The route for the afternoon was planned in the depths of winter rain, and with the sunshine we could have gone further, but as it was we struck out through Woking towards Ripley and then to Squires at West Horsley, where we arrived still in sunshine at about 2.30. Peter (Betts) was struck twice by bad luck when he punctured almost within sight of Squires, and then his (combination) lock jammed locked and had to be forced open after tea. I made it about 26 miles from elevenses to tea. Roll on the longer days!
Walton D.C. – Five Bellspub, Horton – Italian Café, Shepperton What a beautiful day, 19 left Walton D.C. but only 18 arrived, somewhere Bernard seems to have gone AWOL. We travelled via Walton Bridge, Chertsey Bridge, Thorpe Road to Egham over the level crossing turning right at the roundabout to The Causeway where we walked up the footpath to the A30 flyover and down the path to Wraysbury and continued to Horton where Doreen and Ron had already arrived. Everyone was well fed and we were ready to leave at 2.15pm returning via Staines and Laleham to Shepperton where 7 remained to partake of tea and cakes at the Italian café. A big thank you to one and all for a lovely day and thank you Terry for being T.E.C. Thanks to Tim for the map. - Irene
Today's map is not to the customary level of accuracy. Chatting at elevenses I missed the departure of the As, not finding them until lunch at the Plough, Horsell. Things looked up from this point, with a good lunch and the sun coming out.
I rode 20.3 miles from elevenses to tea; others may have done more. It was a good ride in the sunshine, anyway.
Outside the forbidding gates of the mysterious Old Rectory in Mugswell
A rousing clarion call to the New Year from a shrivelled pea
roused a reluctant legion of eleven to abandon empty cups for the first MWW
ride of 2013. With the inertia of gravity once overcome, the pace quickened as
we headed East via Stoke d’Abernon and the Yehudi Menuhin
School to Leatherhead.
Here our statutory lady (the enigmatic J) discretely left the gentlemen to
their own devices. Once past the Leisure Centre, we pulled back the joystick
and our angle of inclination held steadily positive.
We passed Headley
Court, where construction work seems well
advanced, and Headley Forge, to crest Hurst
Road and level out at Walton-on-the-Hill. After a
short stretch of A217 we took Chipstead
Lane to explore the scenic ups and downs of
Mugswell, stopping in Rectory Road
at the forbidding wrought iron gate of the Old Rectory for a surreptitious
photograph. We speculated what shady potentate might darkly shelter behind the
portcullised gates. Answers under plain cover please.
A chorus of groans greeted the long downhill from the High
Road down Hazelwood Lane
to Outwood Lane,
to be replaced with cheers as we welcomed Chipstead Way, knowing that our lunchtime
venue of the Woodman in Woodmansterne was now just a stone’s throw away at the
end of the road. Some thought that it really was the end of the road. A special
mention must go to Pete, who stoically faced all these ups and downs with a
single speed gear.
After lunch at the Woodman
Revived by a reasonable lunch washed down with a pint, we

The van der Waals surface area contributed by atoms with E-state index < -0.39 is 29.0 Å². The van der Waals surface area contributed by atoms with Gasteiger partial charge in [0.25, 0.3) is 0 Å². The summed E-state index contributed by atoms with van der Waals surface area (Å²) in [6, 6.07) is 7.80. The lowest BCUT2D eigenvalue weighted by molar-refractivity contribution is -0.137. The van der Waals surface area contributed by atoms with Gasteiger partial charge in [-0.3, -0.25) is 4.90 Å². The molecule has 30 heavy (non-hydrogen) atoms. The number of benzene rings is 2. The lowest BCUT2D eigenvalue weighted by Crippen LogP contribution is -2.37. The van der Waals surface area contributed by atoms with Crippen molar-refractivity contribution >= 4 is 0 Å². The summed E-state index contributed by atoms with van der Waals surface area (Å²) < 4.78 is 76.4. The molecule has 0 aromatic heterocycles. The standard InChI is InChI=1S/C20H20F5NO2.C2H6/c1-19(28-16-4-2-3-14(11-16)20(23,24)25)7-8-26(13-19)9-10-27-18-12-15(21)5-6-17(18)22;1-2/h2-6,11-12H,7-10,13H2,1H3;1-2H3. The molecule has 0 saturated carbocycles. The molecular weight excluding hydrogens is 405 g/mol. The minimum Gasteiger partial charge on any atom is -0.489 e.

sped downhill down Rectory Lane
into incipient drizzle, before another gentle climb up How Lane to Chipstead. A cautious descent
of Castle Road
(two single chevrons and now one-way only), led us to Waterhouse Lane. At Kingswood
a straw poll, influenced by steady drizzle, revealed a strong consensus in
favour of a shortened route to Tattenham Corner. We were warmly welcomed at the
Silver Spoon by one of those seemingly ubiquitous, smiling Slavonic young women,
with apologies for the absence of carrot cake and fudge cake (for which our
Treasurer has such a soft spot), though the toasted tea-cake was delicious and
With the drizzle eased and dusk approaching, home was
downhill for nearly everybody, with 40 – 50 miles to start off the New Year’s
Apologies for the tardy appearance of this ride report. The
sluggard has been sharply reprimanded.
I led C group today. We went on the old A3 road to Blackhills - the iron gates still open; so continued to Claygate. Took a left passing Squires at Long Ditton and went round to Ye Old Swan at Thames Ditton. Had a nice lunch, 3 having hot curry.
It was a bit chilly out today and seemed to get chillier after lunch with the drizzly rain. I decided to stop at Ewell Court shops for afternoon tea. A new cafe but no cakes! Don't think we will be going back there. Roads were noticeably quiet today due to school holidays.
I was feeling a little unsure of myself when I left Cobham with the B group! It was the first time I was leading a ride without having previously ridden over the route AND I had forgotten to phone the Jovial Sailor prior to Wednesday! Fortunately Tom got the pub's number from his phone so I was able to ask/forwarn the pub before we left the British Legion. There I was on Saturday night, four maps on the floor, plotting a reasonable ride to Ripley. Lucky me, the ride went well, I had great back up from Frank C around the route and Irene did a grand job as back marker. Eighteen cyclists left Cobham - past Effingham Station to the junction where we turned right, then into 'Dog Alley'! Out on to the Guildford Road, Epsom Road and into Blakes Lane where our cycling skills were challenged!! (Lot's of pot holes and water). Then a left, right and left into Ripley Road, Gambles Lane and Grove Heath Road which took us almost into the pub!
I had planned a few more miles but it wasn't necessary for once in Ripley Rd I realised that we could go direct to the pub to arrive at 12.45 as planned. It wasn't far to lunch when Tammy punctured but she had plenty of help and was back on the road before one could wink their eye!!!!! Fifteen of us sat down to eat and the service was great! Seems that there were no other bookings for Wednesday so we were served very quickly. (I believe the staff were pleased to see us!)
We took the direct route to Cobham where six of us had tea in Sainsbury's. I do enjoy these relaxed tea stops in good company and lots of chat!
More good wishes for a Happy New Year, and then the ride home - and I did not get wet, well, maybe a little damp - I hope others fared the same!